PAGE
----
Last Monday morning an important new initiative was being celebrated in Tallaght, on the west side of Dublin.

FoodCloud, an online platform that connects leading retailers with surplus food to local charities, joined forces with Bia Food Initiative, the operator of food redistribution depots across Ireland. Bia’s new name is FoodCloud Hubs and together these organizations will tackle the issue of food poverty in Ireland and beyond, by offering “a solution for surplus food at every step of the supply chain”.

I go to many entrepreneur-focused events in Dublin and the topics up for discussion are usually some version of “how to’s” around funding and talent acquisition. Startup events rarely focus on social issues like environmental waste and food poverty, and they certainly never close out with a live performance from the renowned High Hopes choir, like the event did on Monday.

Businesses with a mission to create social change, called social enterprises, are becoming a large and important sector within the Dublin and Irish startup ecosystems. They’re experimenting with new approaches to old and intransigent problems and as such are important contributors to Ireland’s innovation coefficient. Still and all, we often don’t consider these businesses as entrepreneur led or innovative, and we’re slow to celebrate them alongside more traditional startup companies selling into, say, the financial, healthcare or education sectors.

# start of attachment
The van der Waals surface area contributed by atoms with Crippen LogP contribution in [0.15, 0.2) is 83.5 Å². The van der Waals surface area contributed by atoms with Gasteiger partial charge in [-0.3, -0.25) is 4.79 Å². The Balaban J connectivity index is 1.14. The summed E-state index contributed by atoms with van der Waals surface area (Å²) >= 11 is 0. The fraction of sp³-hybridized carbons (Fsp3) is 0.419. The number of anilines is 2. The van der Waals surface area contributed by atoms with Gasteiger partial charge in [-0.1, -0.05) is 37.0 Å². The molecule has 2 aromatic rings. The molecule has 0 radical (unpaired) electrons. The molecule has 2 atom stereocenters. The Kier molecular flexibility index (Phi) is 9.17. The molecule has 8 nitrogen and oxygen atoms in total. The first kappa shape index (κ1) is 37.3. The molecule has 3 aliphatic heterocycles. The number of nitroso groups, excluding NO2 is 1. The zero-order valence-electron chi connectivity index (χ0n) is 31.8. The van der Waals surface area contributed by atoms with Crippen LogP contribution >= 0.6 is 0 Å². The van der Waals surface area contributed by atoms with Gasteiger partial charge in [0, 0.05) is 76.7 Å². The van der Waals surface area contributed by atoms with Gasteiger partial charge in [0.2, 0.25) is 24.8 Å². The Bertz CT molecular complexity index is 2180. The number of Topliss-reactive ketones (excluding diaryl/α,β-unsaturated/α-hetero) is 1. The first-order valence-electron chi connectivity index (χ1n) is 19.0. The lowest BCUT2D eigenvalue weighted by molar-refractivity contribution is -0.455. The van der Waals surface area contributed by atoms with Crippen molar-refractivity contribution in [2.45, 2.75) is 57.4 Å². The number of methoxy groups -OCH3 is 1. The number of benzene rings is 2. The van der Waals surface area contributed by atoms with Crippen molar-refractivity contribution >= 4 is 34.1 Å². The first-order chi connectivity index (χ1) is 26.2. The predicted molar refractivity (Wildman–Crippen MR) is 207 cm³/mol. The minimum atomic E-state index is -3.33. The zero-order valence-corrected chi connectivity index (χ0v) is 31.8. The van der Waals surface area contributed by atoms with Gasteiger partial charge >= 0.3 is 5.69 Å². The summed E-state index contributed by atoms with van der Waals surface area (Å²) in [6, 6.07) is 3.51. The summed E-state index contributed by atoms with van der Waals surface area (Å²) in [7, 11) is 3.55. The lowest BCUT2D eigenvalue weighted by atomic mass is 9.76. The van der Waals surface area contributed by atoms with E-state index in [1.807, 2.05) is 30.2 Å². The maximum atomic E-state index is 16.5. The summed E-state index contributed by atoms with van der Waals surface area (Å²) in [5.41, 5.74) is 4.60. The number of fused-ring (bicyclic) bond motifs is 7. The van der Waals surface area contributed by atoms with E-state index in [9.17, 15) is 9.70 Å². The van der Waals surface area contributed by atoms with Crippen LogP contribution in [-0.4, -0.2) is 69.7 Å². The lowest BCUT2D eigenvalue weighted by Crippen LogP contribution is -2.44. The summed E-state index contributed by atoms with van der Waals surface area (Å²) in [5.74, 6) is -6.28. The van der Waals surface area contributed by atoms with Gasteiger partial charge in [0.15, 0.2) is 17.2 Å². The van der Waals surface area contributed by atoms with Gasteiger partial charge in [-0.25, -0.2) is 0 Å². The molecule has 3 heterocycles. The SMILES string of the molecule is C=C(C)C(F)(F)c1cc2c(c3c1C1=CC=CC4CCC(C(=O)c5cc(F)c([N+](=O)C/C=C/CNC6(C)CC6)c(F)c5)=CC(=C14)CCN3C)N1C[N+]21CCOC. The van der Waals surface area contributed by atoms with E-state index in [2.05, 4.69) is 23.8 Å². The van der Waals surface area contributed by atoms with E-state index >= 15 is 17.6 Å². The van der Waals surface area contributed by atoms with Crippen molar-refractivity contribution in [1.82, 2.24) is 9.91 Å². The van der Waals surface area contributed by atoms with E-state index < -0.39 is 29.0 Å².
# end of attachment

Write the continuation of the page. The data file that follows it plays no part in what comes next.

We also mistakenly believe that these companies focus their activities exclusively on Ireland, when in fact, many of them like FoodCloud, CoderDojo, Pieta House, and ChangeX are scaling internationally, and have huge and global ambitions. Instead of growing larger and more profitable of themselves, the greatest social enterprises are aiming higher. They want to change “The System” and if they succeed they’ll impact the lives of not hundreds or thousands, but potentially millions of people each.

At the Social Entrepreneurs Ireland annual awards ceremony last week we were introduced to the newest cohort of social enterprises in Ireland, and on December 7th, Ireland’s Social Innovation Fund will announce the 2017 winners of their THINKTECH program, Ireland’s first €1m Tech for Good fund.

Every city in the world has its own story of innovative enterprises. As it turns out, ours is hugely enhanced by the achievements – past, present and future – of Ireland’s social entrepreneurs and their companies. By joining forces with them we can paint a deeper and richer picture of innovation from Ireland, for the benefit of one and all.


This article first appeared in the Dublin Globe. For more stories on Dublin's start-up ecosystem, visit their website here